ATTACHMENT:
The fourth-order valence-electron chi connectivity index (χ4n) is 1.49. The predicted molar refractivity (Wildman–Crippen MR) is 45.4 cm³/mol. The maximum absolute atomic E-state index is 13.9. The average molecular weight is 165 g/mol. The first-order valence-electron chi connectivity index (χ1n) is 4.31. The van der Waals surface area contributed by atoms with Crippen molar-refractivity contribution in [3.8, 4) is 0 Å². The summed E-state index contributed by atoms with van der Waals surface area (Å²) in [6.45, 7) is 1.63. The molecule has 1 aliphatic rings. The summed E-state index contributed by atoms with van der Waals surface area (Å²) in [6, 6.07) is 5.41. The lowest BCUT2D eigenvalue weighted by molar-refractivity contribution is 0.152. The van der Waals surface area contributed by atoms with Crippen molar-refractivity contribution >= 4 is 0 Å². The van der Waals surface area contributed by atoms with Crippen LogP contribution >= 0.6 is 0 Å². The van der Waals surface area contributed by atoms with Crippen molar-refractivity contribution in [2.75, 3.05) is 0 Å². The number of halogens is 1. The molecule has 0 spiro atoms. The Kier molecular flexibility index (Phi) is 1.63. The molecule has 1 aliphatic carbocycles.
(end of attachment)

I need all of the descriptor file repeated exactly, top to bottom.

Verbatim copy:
The fourth-order valence-electron chi connectivity index (χ4n) is 1.49. The predicted molar refractivity (Wildman–Crippen MR) is 45.4 cm³/mol. The maximum absolute atomic E-state index is 13.9. The average molecular weight is 165 g/mol. The first-order valence-electron chi connectivity index (χ1n) is 4.31. The van der Waals surface area contributed by atoms with Crippen molar-refractivity contribution in [3.8, 4) is 0 Å². The summed E-state index contributed by atoms with van der Waals surface area (Å²) in [6.45, 7) is 1.63. The molecule has 1 aliphatic rings. The summed E-state index contributed by atoms with van der Waals surface area (Å²) in [6, 6.07) is 5.41. The lowest BCUT2D eigenvalue weighted by molar-refractivity contribution is 0.152. The van der Waals surface area contributed by atoms with Crippen molar-refractivity contribution >= 4 is 0 Å². The van der Waals surface area contributed by atoms with Crippen LogP contribution >= 0.6 is 0 Å². The van der Waals surface area contributed by atoms with Crippen molar-refractivity contribution in [2.75, 3.05) is 0 Å². The number of halogens is 1. The molecule has 0 spiro atoms. The Kier molecular flexibility index (Phi) is 1.63. The molecule has 1 aliphatic carbocycles.